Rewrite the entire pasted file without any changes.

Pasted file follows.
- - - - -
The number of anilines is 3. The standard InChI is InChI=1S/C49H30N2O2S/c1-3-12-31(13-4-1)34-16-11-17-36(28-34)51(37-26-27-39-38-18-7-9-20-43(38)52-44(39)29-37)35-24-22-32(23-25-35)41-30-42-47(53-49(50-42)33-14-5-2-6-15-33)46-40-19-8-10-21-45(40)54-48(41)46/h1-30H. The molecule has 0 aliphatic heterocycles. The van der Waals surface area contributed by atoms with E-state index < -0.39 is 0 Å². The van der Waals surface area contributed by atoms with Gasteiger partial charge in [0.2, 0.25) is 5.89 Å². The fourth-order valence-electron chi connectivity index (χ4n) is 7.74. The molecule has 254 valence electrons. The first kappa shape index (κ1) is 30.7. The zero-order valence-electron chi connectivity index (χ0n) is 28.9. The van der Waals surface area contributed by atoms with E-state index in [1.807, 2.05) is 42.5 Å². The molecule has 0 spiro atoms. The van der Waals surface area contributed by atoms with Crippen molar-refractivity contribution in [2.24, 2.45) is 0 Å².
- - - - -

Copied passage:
The number of anilines is 3. The standard InChI is InChI=1S/C49H30N2O2S/c1-3-12-31(13-4-1)34-16-11-17-36(28-34)51(37-26-27-39-38-18-7-9-20-43(38)52-44(39)29-37)35-24-22-32(23-25-35)41-30-42-47(53-49(50-42)33-14-5-2-6-15-33)46-40-19-8-10-21-45(40)54-48(41)46/h1-30H. The molecule has 0 aliphatic heterocycles. The van der Waals surface area contributed by atoms with E-state index < -0.39 is 0 Å². The van der Waals surface area contributed by atoms with Gasteiger partial charge in [0.2, 0.25) is 5.89 Å². The fourth-order valence-electron chi connectivity index (χ4n) is 7.74. The molecule has 254 valence electrons. The first kappa shape index (κ1) is 30.7. The zero-order valence-electron chi connectivity index (χ0n) is 28.9. The van der Waals surface area contributed by atoms with E-state index in [1.807, 2.05) is 42.5 Å². The molecule has 0 spiro atoms. The van der Waals surface area contributed by atoms with Crippen molar-refractivity contribution in [2.24, 2.45) is 0 Å².